Wednesday, November 21, 2007

Project Native: Growing from the Heart


Project Native is a native plant nursery and more in the Berkshires of Massachusetts. Native plants, as their website explains, are "species that grew in this region prior to European settlement." The operation sits on a 54-acre farm in the town of Housatonic, and its all-female crew of eight runs a host of programs, like educational outreach and a seed bank (you can read more below!). Its mission? All about inspiring "the stewardship of natural communities" and "connecting people to nature and through that empowering [them]," says Raina Weber, the twenty-seven-year-old founder and executive director of Project Native. Recently, this dynamic woman took a break from her work to share her story and advice for girls with us. I have to put her advice for girls who want to start a project young (she began it at 19) right here, right up front, because it gives goosebumps it's so good:

We all have this gut instinct of knowing something what will work, and as long as it’s coming from a good place, a good solid place, a place from love and kindness, it will work. Just keep that motivation and keep hold of that passion, and you’ll persevere. You’ll have support. You’ll find support. Don’t be afraid to ask for help. That’s what adults are for, and a lot of them are really willing to give that energy. I see a lot of young people tend to be like, “I can do it. I don’t need your help.” Quite the contrary--we can learn from people who have lived longer and have had more experiences. As long as we hold onto our gut instinct, and make sure that it becomes our project and we don’t do whatever people tell us to, we can really utilize that advice. Also, there will be rocks in the road. That’s normal, that’s life. Just keep persevering.

Wow. Thanks, Raina! Read on for the rest of the inspiring interview! And by the way, if you're a girl (or anyone) who lives in the area and would like to help out, they offer flexible internships and volunteer positions--whatever you can make work. Their contact information is at the end of the post.


(For photo credits, see end.)

About Raina's Job

New Moon: You’re executive director of Project Native. Does that mean that you get to
spend a lot of time outdoors?

Raina Weber: Unfortunately, no. I’m also the founder of Project Native, so when I started the project, I spent a good amount of time outdoors, because the initial start-up involved building a greenhouse and collecting about twenty species of native perennials from wild locations throughout Berkshire County, and then propagating them on-site at our greenhouse. That was the majority of my job, but it’s also always been about fundraising and community support—raising community awareness—and then the educational program development component. As it’s progressed, I find myself indoors almost entirely.

What’s a day in your life like?

A day in my life…generally has a lot to do with grant-writing, fundraising, possibly meeting face-to-face with donors, or preparing persuasive grant proposals. I also deal with the daily operations. We now have a staff of eight here, in different programs. Our programs range from a greenhouse, which is more of our business and has earned revenue for the non-profit, to our seed banks, in which we preserve all of the 150 species that we’ve collected and propagated now. We have a landscaping component through which we do public and private restoration, as long as it’s eighty-percent native plants or more. We have educational programs, which are both on- and off-site. We also do community gardens, integrating natives and vegetables at different sites throughout the Berkshires, primarily more “at-risk” populations out in Pittsfield—homes for young women and their children, Section 8 housing. We also have a small garden shop where we retail and wholesale our plants, other products we create here, and our seeds.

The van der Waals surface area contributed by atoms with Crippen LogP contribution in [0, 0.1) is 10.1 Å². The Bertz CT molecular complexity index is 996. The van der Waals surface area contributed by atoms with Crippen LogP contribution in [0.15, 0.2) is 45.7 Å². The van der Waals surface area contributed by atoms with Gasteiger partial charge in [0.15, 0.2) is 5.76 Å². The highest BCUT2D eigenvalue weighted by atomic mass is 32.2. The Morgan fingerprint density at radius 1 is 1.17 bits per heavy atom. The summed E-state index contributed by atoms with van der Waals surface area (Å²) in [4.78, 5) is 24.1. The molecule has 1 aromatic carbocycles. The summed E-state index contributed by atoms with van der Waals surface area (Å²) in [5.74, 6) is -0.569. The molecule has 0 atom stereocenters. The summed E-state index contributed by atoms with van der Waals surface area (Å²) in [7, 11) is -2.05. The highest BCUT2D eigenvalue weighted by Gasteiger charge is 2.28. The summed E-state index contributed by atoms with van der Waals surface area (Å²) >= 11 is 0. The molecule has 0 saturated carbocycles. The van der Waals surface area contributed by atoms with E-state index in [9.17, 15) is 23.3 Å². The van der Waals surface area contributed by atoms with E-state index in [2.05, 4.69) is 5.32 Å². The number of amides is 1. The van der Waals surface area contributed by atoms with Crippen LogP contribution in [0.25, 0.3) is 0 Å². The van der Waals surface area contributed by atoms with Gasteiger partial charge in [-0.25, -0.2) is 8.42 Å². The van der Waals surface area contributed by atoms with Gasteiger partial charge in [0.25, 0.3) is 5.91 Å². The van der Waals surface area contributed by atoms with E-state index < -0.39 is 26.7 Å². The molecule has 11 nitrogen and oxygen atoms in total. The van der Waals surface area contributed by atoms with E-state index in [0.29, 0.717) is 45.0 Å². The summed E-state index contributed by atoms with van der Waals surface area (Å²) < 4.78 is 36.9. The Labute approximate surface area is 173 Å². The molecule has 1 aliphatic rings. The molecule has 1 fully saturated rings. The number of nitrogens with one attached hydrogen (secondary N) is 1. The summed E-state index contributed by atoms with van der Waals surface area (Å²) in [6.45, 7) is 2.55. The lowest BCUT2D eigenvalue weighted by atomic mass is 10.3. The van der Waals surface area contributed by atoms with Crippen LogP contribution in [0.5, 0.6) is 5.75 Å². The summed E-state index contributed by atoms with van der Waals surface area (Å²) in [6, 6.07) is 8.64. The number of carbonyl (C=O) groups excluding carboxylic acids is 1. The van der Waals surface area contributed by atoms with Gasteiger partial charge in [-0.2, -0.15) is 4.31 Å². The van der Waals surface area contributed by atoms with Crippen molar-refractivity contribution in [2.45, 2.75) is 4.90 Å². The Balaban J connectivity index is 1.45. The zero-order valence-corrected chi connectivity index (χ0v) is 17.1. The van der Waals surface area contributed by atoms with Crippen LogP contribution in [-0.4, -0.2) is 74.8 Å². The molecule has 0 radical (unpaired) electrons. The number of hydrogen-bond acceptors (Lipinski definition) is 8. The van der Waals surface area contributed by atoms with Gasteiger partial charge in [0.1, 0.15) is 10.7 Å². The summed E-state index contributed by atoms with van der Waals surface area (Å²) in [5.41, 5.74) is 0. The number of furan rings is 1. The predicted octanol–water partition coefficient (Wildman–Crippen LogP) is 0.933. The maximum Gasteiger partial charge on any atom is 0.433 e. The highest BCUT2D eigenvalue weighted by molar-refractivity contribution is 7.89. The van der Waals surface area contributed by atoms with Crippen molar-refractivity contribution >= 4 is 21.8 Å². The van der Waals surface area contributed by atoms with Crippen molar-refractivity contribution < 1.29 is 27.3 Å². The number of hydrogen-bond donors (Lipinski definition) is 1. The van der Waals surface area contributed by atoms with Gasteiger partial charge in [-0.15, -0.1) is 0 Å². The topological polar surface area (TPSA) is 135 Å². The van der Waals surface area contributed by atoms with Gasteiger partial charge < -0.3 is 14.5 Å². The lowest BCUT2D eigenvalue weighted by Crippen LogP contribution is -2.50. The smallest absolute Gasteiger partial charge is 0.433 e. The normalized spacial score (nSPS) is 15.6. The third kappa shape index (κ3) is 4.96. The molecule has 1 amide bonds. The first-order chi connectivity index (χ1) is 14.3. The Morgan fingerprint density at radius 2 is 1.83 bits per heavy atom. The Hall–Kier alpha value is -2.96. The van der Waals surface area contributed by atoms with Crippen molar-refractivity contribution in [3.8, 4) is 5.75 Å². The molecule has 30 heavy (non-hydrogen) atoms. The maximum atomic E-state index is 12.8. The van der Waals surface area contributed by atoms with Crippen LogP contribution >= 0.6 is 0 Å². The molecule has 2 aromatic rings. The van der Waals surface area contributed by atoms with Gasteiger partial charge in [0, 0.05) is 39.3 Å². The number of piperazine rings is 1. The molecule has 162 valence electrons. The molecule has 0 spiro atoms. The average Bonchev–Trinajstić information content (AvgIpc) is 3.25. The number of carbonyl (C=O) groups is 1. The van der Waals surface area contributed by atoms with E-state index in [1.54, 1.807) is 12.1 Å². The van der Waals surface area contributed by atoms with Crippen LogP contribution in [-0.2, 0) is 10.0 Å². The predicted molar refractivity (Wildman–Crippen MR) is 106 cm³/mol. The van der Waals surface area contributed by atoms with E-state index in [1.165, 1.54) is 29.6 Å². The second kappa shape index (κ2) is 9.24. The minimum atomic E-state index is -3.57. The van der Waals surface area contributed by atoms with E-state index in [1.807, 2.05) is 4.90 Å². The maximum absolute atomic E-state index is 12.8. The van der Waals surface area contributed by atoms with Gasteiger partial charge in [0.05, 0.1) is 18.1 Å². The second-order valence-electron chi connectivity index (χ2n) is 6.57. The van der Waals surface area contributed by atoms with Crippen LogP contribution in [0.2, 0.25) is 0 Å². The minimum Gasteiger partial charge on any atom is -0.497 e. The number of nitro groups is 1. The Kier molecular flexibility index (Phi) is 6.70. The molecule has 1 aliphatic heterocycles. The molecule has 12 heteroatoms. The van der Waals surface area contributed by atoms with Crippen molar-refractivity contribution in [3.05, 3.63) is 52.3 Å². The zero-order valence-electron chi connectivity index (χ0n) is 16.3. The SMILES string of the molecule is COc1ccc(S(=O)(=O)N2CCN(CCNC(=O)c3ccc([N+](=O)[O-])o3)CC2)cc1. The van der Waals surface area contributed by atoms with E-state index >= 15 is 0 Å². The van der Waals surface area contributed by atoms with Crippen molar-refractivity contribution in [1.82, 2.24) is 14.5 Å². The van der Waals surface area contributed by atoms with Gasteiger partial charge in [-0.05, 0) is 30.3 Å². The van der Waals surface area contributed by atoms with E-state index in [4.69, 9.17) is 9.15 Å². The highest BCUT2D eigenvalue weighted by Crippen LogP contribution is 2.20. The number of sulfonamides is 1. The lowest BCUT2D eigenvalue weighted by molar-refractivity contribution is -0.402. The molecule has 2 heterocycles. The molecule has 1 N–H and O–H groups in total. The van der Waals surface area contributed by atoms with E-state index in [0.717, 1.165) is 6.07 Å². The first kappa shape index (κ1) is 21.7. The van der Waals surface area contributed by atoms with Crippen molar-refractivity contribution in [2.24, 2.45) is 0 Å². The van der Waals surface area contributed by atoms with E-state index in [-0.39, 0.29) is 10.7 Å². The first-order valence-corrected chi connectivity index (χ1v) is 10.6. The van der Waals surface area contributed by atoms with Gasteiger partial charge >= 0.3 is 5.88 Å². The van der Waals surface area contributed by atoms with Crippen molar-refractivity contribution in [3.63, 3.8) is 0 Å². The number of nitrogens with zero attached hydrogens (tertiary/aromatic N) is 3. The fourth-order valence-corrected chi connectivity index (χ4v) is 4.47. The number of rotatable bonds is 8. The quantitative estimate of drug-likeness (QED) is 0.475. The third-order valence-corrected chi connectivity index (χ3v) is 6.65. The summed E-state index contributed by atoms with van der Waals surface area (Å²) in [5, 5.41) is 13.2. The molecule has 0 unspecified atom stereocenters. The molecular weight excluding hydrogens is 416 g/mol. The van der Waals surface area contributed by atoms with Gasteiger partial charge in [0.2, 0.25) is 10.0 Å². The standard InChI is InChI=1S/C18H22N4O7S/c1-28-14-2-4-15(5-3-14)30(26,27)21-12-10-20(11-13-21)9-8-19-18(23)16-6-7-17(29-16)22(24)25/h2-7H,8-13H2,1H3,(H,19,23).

Wow, so you’re pretty busy.

Yes. Extremely. We also own fifty-four acres. We have a beautiful farm that we bought at a very low rate. We spent a lot of time in our first three years here with a lot of sweat equity and a lot of fundraising and a lot of volunteer help to make this place look like what it looks like today, which is quite beautiful…We just took down three-quarters of an old dairy barn that was falling apart, salvaged the timbers, and fourth that we kept will become our first indoor classroom, an educational center, and a seed cleaning facility. So that’s exciting. It also makes the property look a lot better!

On Project Native's Growth


What was it like to watch [Project Native] grow and gain support from just starting a greenhouse?

It’s been absolutely amazing, because when I developed the concept for the project and started, I really had no idea how it would go. My background is not in botany or in horticulture. In fact I did drop out of high school and moved to Hawaii when I was sixteen-turning-seventeen and got very much into permaculture there. Not as an official career path, but just in hanging out at various farms, learning, then eventually starting my own farm there. When I moved back three years later at nineteen, I just wanted to continue to grow. I quickly found out through some of my own landscaping projects that there was a need for native plants to be used in landscaping, particularly at that time at private homes. I was trying to recreate what I found the most beautiful landscaping, which was nature’s landscaping, and finding lack of those materials.

I was fortunate enough to have a connection with a nonprofit called the Railroad Street Youth Project, and that’s still in existence today and has done very well. It was only a month old at this time, and it was started by a peer of mine from high school who had also dropped out of high school. The nonprofit recognized the need for a youth empowerment center that went beyond the normal youth centers, if you will. One that actually asked the kids, “What do you want to do? What inspires you? What kind of projects would you like to see happen in the Berkshires?” They raised the money to send me to an 8-week business course, where I built the plan for Project Native, and gave me access to mentors, who helped me learn how to grant-write and begin Project Native.